One exemplary embodiment relates to a method of decreasing memory footprints produced in an object-oriented programming environment. This method includes analyzing compiled code to identify objects to be reclaimed and modifying the compiled code to include instruction to reclaim objects found from said analysis.
Another exemplary embodiment relates to a system for decreasing memory footprints in an object-oriented programming environment. The system includes a pre-processor configured to find no escape points in object-oriented code and insert an unused object flag into the code to free unused objects in the object oriented code, a virtual machine that executes the object-oriented code, and a garbage collector that frees objects in a garbage collection heap containing used objects from executed object-oriented code. The code having the unused object flag does not go into the garbage collection heap and does not have to be freed by the garbage collector.
Another exemplary embodiment relates to a device that has object-oriented programming code executed thereon. The device includes a memory configured to contain object-oriented code, a processor that performs a data flow analysis on the object-oriented code to determine objects that can be reclaimed, wherein the processor inserts special instructions in objects that can be reclaimed, and a garbage collection heap configured to store unneeded objects until said unneeded objects can be freed. The garbage collection heap is a space in the memory and the garbage collection heap does not contain objects determined in data flow analysis.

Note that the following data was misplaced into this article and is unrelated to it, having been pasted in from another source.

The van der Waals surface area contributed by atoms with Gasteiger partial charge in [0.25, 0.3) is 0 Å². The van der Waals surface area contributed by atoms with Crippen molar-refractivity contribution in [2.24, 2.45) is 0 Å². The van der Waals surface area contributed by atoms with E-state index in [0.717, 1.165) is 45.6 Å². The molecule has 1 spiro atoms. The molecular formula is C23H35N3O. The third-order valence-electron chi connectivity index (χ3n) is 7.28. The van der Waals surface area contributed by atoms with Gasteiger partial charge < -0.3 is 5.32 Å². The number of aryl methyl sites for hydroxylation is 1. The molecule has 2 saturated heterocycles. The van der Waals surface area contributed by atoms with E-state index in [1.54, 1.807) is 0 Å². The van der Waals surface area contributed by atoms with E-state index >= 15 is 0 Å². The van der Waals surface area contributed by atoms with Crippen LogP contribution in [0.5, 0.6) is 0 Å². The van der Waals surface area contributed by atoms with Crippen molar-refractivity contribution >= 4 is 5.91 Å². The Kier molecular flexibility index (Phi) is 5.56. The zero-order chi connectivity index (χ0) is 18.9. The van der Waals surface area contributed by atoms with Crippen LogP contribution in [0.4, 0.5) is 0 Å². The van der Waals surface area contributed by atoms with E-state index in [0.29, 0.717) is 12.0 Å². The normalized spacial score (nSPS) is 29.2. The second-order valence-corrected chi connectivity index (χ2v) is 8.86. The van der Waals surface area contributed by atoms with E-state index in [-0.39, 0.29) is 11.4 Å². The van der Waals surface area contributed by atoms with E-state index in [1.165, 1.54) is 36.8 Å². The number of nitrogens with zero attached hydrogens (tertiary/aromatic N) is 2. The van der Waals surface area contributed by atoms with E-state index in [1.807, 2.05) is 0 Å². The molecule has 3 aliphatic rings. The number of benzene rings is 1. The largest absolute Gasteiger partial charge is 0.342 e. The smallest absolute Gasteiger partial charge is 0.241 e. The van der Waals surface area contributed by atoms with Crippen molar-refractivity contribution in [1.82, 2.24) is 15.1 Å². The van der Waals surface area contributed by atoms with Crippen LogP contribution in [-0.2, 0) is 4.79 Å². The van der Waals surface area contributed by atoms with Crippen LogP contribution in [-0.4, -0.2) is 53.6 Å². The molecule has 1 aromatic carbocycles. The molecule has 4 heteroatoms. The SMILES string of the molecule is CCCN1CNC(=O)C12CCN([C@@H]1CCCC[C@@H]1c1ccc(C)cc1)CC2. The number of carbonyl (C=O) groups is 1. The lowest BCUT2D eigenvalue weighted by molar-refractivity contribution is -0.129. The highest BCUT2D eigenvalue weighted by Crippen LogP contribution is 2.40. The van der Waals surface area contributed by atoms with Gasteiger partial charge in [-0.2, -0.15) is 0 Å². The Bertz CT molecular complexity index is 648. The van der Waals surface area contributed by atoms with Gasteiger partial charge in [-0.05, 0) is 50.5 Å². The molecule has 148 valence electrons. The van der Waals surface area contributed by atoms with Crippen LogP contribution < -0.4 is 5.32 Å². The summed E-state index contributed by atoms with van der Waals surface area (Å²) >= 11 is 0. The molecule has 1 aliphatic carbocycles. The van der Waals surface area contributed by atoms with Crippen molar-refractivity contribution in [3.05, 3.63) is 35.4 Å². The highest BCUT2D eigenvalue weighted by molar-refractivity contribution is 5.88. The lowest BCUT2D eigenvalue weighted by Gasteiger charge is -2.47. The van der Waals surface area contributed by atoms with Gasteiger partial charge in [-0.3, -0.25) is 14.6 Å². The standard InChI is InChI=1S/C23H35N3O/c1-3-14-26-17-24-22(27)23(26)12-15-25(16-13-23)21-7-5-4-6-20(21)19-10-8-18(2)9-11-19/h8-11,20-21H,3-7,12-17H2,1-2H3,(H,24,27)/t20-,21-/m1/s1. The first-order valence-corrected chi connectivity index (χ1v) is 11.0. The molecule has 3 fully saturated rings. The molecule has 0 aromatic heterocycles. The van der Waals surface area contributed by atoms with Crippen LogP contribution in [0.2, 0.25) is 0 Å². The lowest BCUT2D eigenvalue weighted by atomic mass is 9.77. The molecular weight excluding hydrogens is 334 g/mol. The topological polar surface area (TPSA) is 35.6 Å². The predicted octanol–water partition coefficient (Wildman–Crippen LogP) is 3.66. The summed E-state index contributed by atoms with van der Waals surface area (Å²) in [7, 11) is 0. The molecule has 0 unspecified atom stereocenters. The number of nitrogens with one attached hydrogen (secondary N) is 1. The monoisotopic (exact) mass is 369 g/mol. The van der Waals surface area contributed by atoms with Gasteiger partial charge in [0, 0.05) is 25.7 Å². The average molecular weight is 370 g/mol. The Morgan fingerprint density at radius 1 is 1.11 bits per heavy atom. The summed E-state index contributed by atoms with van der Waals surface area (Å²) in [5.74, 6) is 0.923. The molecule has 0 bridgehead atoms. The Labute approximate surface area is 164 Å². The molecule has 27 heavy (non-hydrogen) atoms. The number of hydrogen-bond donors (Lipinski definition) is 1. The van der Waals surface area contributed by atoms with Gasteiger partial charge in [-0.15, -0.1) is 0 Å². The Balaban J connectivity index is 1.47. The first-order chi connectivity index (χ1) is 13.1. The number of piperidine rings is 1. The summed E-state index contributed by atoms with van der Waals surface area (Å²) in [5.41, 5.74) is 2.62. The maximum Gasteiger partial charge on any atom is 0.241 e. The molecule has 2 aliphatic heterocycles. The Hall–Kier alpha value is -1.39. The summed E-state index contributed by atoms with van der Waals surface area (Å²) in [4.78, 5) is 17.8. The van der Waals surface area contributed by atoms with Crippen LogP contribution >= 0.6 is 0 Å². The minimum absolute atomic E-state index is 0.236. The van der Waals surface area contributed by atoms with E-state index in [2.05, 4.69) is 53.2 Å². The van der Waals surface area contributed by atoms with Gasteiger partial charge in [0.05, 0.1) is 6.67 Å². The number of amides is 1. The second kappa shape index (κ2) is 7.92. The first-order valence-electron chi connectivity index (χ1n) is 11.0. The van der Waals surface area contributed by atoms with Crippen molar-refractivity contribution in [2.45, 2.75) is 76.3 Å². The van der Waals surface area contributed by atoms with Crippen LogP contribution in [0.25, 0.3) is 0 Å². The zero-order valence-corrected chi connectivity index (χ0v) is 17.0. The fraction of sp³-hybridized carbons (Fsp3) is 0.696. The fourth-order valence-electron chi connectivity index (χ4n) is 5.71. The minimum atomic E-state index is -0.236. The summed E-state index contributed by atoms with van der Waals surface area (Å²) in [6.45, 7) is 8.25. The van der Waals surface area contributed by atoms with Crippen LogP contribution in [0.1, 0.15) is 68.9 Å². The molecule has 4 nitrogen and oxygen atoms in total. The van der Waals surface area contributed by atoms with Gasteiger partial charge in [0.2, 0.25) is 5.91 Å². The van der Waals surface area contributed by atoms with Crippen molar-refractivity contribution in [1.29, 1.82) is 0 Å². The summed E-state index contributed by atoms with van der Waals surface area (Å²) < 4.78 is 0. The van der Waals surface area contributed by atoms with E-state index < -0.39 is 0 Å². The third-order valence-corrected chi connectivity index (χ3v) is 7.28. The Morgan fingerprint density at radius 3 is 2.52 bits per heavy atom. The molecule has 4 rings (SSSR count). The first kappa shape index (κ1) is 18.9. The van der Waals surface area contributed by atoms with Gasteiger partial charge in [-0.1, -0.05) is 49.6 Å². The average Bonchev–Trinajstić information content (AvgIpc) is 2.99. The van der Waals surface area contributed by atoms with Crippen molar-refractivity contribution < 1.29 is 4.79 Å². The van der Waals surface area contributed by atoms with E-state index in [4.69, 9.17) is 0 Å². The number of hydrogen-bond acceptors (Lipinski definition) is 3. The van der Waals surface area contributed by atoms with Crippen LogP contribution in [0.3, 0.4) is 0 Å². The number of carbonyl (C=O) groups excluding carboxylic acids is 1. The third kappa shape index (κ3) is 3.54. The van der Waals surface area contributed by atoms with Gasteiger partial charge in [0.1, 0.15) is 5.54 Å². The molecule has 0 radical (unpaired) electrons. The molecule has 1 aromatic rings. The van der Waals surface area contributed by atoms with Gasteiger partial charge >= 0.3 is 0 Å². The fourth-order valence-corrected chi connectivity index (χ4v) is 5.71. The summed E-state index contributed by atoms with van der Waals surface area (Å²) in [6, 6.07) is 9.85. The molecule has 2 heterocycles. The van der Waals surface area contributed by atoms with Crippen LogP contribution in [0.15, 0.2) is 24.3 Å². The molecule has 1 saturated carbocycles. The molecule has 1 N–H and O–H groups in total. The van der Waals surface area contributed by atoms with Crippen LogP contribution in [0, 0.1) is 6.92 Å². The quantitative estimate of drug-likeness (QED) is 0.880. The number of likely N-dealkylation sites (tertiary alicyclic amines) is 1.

Another exemplary embodiment relates to a computer program product that reduces memory needed to execute object-oriented code. The computer program product includes computer code to insert a special bytecode into an original bytecode to identify objects to be reclaimed, wherein identified objects are no longer in use and computer code to reclaim the identified objects such that the identified objects do not reserve memory after not being used anymore.
Yet another exemplary embodiment relates to a module that decreases memory requirements for object-oriented code. The module includes a memory structure and a pre-processor. The memory structure contains a garbage collection heap. The pre-processor performs a data flow analysis on the object-oriented code to determine objects that can be reclaimed and inserts a special bytecode in objects that can be reclaimed. Objects having the special bytecode are not placed in the garbage collection heap but are explicitly freed.
There exists several different programming languages that interpret and include automatic memory management with garbage collection. Among the most popular are Java™, Visual C#, .NET™, Lisp, Objective-C, PHP, Perl, Python, Smalltalk, VBA, Visual Basic™ and VBScript™. In the following exemplary embodiments Java is used, but the same methods can be applied also other suitable languages.